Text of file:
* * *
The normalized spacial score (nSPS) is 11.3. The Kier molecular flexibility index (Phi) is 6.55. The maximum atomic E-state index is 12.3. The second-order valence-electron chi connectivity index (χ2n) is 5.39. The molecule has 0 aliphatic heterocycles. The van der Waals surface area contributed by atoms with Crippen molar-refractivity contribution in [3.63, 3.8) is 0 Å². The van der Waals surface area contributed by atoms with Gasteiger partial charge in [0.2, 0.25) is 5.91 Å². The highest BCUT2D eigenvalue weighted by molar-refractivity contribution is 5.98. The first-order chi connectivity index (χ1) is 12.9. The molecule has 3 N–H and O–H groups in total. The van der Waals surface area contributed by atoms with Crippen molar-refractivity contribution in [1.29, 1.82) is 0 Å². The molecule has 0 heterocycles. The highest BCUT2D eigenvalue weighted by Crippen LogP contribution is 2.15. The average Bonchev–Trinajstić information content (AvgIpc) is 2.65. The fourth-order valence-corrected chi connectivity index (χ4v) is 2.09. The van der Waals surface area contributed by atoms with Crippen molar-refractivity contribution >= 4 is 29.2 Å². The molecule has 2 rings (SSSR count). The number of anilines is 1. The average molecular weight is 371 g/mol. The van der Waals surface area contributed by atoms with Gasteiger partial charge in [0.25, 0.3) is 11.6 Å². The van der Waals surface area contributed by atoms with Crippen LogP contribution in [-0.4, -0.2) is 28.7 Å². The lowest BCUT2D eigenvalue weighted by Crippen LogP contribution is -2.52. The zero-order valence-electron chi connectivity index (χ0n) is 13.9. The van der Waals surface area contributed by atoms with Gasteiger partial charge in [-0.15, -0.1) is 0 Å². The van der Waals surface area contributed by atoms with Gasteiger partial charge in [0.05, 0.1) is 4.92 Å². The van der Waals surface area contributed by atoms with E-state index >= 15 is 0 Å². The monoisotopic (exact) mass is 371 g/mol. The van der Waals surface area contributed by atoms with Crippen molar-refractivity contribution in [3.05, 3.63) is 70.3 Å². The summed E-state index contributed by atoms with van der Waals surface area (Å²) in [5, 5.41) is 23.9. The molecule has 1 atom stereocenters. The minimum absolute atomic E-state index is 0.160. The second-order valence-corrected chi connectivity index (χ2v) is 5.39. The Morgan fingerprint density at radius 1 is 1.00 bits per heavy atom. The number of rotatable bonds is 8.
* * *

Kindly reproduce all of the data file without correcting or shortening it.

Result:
The normalized spacial score (nSPS) is 11.3. The Kier molecular flexibility index (Phi) is 6.55. The maximum atomic E-state index is 12.3. The second-order valence-electron chi connectivity index (χ2n) is 5.39. The molecule has 0 aliphatic heterocycles. The van der Waals surface area contributed by atoms with Crippen molar-refractivity contribution in [3.63, 3.8) is 0 Å². The van der Waals surface area contributed by atoms with Gasteiger partial charge in [0.2, 0.25) is 5.91 Å². The highest BCUT2D eigenvalue weighted by molar-refractivity contribution is 5.98. The first-order chi connectivity index (χ1) is 12.9. The molecule has 3 N–H and O–H groups in total. The van der Waals surface area contributed by atoms with Crippen molar-refractivity contribution in [1.29, 1.82) is 0 Å². The molecule has 0 heterocycles. The highest BCUT2D eigenvalue weighted by Crippen LogP contribution is 2.15. The average Bonchev–Trinajstić information content (AvgIpc) is 2.65. The fourth-order valence-corrected chi connectivity index (χ4v) is 2.09. The van der Waals surface area contributed by atoms with Crippen molar-refractivity contribution >= 4 is 29.2 Å². The molecule has 2 rings (SSSR count). The number of anilines is 1. The average molecular weight is 371 g/mol. The van der Waals surface area contributed by atoms with Gasteiger partial charge in [0.25, 0.3) is 11.6 Å². The van der Waals surface area contributed by atoms with Crippen LogP contribution in [-0.4, -0.2) is 28.7 Å². The lowest BCUT2D eigenvalue weighted by Crippen LogP contribution is -2.52. The zero-order valence-electron chi connectivity index (χ0n) is 13.9. The van der Waals surface area contributed by atoms with Gasteiger partial charge in [-0.15, -0.1) is 0 Å². The van der Waals surface area contributed by atoms with Gasteiger partial charge in [0.05, 0.1) is 4.92 Å². The van der Waals surface area contributed by atoms with E-state index >= 15 is 0 Å². The monoisotopic (exact) mass is 371 g/mol. The van der Waals surface area contributed by atoms with Crippen molar-refractivity contribution in [3.05, 3.63) is 70.3 Å². The summed E-state index contributed by atoms with van der Waals surface area (Å²) in [5, 5.41) is 23.9. The molecule has 1 atom stereocenters. The minimum absolute atomic E-state index is 0.160. The second-order valence-corrected chi connectivity index (χ2v) is 5.39. The Morgan fingerprint density at radius 1 is 1.00 bits per heavy atom. The number of rotatable bonds is 8.